News is trickling out from Asia, heating up the world’s energy markets. The Indonesian government has banned coal exports until the end of January, with the option of extending the restrictions. According to sources in Jakarta, this happened due to a critical situation in the national energy sector, where more than 70 percent of energy is generated on the basis of black fossil fuels.
Indonesia is a distant country and rarely gets into the focus of attention of Russian news agencies, and therefore let us allow ourselves a small statistical digression.
A republic with a population of almost 300 million people annually consumes 271 terawatt-hours of electricity, of which, as it is not difficult to calculate, 190 are coal. To assess the dynamics, we add that over the past 30 years, energy consumption in Indonesia has increased by a staggering 820 percent, and the main driver of the accompanying industrial growth is coal, the reserves of which are very large. Twenty-four billion tons of proven reserves and the eleventh line in the world table of coal powers for this indicator. At the same time, Indonesia remains the fifth world exporter, annually supplying over 400 million tons abroad. For comparison: this is only a tiny fraction of what the entire Russian coal mining industry produces combined.
National legislation obliges mining companies to supply products to Indonesian power plants as a matter of priority, but the dynamics of prices on world markets broke all established schemes. In November 2021, the price of energy grades of coal in the Asian marketsreached $ 215 per ton, which is almost three times higher than the weighted average. The producers sensed the benefits and, forgetting about the domestic market, where the government obliges to sell coal at a price not exceeding $ 70 per ton, massively redirected flows abroad. On this (only according to official statistics), players earned three billion dollars a month, which led to the fact that their own generating companies entered the new year with record low coal reserves. With a total demand of 16 million tons, only 35 thousand tons of fuel were shipped to local thermal power plants. In fact, in pursuit of profits, Indonesian companies have put their own energy sector on the brink of collapse.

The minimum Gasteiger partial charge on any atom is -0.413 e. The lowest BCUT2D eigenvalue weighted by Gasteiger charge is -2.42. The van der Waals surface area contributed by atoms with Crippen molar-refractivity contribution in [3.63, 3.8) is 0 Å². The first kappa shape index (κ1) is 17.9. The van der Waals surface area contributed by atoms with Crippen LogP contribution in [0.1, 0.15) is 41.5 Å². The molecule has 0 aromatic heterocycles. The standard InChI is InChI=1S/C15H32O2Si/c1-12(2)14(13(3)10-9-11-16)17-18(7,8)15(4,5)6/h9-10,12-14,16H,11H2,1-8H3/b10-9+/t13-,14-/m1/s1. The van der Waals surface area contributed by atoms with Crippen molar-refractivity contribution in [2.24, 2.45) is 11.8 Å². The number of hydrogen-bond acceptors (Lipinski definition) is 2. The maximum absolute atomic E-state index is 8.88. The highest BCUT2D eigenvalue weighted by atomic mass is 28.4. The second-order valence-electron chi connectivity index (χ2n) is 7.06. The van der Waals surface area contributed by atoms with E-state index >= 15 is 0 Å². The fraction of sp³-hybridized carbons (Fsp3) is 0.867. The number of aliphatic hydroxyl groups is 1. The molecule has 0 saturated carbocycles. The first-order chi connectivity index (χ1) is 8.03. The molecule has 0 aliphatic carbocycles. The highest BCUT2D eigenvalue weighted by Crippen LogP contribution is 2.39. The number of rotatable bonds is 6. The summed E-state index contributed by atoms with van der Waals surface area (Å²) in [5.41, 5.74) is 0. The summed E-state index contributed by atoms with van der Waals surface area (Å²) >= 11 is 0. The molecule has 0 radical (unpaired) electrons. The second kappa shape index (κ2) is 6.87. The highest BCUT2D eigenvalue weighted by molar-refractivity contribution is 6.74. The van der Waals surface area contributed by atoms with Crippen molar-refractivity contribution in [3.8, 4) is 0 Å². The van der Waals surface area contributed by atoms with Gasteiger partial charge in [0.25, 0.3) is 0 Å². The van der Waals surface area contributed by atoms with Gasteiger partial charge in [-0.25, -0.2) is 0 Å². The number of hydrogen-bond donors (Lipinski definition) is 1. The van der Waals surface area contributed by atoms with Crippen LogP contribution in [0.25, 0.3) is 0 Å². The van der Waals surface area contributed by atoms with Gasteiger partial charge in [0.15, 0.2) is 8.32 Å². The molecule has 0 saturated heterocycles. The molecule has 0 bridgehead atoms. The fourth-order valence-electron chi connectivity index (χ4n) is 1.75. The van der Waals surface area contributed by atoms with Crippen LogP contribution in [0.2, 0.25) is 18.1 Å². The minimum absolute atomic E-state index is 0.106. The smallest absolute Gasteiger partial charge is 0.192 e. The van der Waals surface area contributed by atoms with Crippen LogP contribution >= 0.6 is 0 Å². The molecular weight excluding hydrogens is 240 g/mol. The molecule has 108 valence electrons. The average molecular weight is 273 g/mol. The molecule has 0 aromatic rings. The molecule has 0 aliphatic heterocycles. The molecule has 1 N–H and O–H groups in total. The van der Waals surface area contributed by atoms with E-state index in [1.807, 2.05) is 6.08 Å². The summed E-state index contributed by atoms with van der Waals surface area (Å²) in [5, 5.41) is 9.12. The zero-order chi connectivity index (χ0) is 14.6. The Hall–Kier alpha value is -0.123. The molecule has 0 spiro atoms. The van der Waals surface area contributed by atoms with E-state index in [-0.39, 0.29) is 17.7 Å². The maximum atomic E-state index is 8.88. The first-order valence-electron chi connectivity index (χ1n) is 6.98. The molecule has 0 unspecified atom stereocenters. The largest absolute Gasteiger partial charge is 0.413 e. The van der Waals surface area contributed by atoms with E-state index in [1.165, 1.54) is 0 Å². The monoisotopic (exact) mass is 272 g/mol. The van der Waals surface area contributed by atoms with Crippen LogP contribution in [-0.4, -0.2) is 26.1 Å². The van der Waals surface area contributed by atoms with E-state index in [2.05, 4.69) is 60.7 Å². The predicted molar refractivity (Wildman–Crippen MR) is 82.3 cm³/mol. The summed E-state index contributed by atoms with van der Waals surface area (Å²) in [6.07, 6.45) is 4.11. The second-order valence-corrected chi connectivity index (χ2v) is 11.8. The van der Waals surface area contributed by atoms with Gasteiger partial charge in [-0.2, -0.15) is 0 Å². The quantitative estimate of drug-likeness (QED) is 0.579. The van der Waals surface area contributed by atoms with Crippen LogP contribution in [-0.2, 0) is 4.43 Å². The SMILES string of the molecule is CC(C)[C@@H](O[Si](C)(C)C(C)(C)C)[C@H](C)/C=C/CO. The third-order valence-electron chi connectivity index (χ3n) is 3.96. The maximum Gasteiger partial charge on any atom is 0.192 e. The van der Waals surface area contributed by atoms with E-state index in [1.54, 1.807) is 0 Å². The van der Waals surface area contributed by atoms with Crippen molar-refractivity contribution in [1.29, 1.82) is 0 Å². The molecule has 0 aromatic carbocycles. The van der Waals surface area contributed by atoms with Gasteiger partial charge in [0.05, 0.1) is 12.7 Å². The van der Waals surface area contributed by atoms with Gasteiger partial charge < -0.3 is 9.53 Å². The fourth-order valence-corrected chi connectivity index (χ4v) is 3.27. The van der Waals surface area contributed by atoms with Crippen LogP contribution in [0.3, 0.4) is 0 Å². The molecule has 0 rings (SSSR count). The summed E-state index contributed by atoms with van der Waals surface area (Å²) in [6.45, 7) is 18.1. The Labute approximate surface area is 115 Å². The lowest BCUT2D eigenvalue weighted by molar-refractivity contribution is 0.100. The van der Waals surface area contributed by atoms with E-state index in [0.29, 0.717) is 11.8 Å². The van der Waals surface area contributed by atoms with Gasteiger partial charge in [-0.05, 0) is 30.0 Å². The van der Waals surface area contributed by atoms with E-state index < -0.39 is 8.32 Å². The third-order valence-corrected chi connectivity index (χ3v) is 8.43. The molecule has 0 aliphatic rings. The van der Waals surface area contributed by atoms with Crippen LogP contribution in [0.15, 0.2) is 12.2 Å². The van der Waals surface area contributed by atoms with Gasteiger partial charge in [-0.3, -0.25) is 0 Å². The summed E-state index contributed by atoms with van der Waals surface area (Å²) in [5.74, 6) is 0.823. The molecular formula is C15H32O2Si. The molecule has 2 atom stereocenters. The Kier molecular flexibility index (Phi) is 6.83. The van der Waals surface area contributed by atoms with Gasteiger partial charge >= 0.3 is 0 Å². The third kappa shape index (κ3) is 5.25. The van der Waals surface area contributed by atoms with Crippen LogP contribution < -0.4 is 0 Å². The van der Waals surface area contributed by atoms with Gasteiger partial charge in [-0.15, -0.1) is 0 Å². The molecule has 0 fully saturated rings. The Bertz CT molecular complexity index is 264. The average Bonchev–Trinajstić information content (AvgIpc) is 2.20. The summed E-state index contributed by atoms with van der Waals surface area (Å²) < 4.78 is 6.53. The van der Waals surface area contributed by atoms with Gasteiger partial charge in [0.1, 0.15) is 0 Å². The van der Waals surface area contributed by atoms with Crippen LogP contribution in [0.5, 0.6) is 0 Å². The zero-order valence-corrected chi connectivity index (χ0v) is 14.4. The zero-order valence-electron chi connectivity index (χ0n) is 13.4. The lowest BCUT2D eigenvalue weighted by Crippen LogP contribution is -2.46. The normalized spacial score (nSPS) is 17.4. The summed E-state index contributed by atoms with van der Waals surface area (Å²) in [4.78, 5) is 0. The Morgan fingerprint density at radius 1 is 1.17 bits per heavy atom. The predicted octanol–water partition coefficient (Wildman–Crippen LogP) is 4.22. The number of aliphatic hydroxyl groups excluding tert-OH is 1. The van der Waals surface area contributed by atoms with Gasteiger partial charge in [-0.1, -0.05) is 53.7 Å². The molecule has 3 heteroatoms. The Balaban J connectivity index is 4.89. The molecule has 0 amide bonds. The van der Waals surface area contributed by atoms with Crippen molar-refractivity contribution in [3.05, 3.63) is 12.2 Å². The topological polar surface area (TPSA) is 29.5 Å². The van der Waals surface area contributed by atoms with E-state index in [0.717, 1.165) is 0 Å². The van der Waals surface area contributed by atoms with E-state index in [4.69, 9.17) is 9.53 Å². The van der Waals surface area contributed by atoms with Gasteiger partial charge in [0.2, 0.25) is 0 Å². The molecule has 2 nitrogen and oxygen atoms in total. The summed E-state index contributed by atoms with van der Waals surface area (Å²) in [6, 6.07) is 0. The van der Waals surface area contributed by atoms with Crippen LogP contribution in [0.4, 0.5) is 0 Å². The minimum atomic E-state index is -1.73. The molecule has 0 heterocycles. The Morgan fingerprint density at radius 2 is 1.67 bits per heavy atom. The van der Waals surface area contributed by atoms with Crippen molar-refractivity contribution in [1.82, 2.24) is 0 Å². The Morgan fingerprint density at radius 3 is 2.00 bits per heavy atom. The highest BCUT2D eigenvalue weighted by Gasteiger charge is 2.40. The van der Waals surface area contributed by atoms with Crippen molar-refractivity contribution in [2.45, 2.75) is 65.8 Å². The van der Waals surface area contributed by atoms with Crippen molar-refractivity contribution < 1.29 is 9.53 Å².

However, the internal problems of Jakarta are not of much interest to its main buyers. For example, Japan, which purchases two million tons of Indonesian thermal coal every month, has already sent an official request with an insistent request to lift the ban or at least allow five Japanese coal carriers to enter Indonesian ports, which go there under existing contracts.
Tokyorests on the fact that high-calorie coal is exported, while Indonesian power plants consume mainly low-calorie brands. Japan sent a separate request regarding the supply of coking coal, without which the work of Japanese metallurgical plants will stop. It is noteworthy that the main Indonesian coke exporter, Bumi Resources, in support of the Japanese side, demanded that all restrictions be lifted immediately, that is, there is a cartel conspiracy that completely ignores the interests of its own country.
The other two major export markets for Indonesian coal are China and, oddly enough, South Korea. The latter, by the way, ignoring the global trends in the decarbonization of the economy, has doubled its coal consumption over the past 20 years, bringing it to 140 million tons per year.
And here we come to the second part of the topic.
Asian markets have long been familiar to Russian specialized companies, and the growth of exports would please not only the owners of enterprises (domestic coal is 100 percent private), but also the treasury, where additional taxes would go. However, at the moment it is impossible to increase exports due to purely physical and infrastructural reasons.
For example, in September-October, another scandal occurred when Ukraine accused Russia of deliberately blocking coal supplies from Kazakhstan, allegedly with the aim of strangling the young European democracy and creating an energy crisis. This statement was absolutely unfounded, politically motivated and it was intended to support the necessary degree of Russophobia in the citizens of Ukraine. Because long before Kiev’s emergency conclusion of contracts with Kazakh coal miners, Russian Railways announced a shortage of carriages and the maximum load on the eastern highways. In the third quarter of the past year, the shortage of different types of cars (hoppers, semi- and covered cars, timber platforms) ranged from 50 to 90 percent.
The situation was so difficult that in early December the government of the Komi Republic anxiously informed the center about a possible disruption of the heating season due to insufficient energy supplies, including all the same coal.
This is due, among other things, to the fact that Russian miners, primarily Kuzbass, have sharply increased production and supplies of their own products for export. As of September 2021, the export of hard coal from Russia reached 158 million tons (plus eight percent, the total volume of contracts – $ 11 billion), metallurgical coke and semi-coke 2.5 million tons (plus 28 percent, revenue doubled to $ 670 million ). Coal is a hard and heavy resource, and therefore, to fulfill export contracts, a multiple number of wagons were required.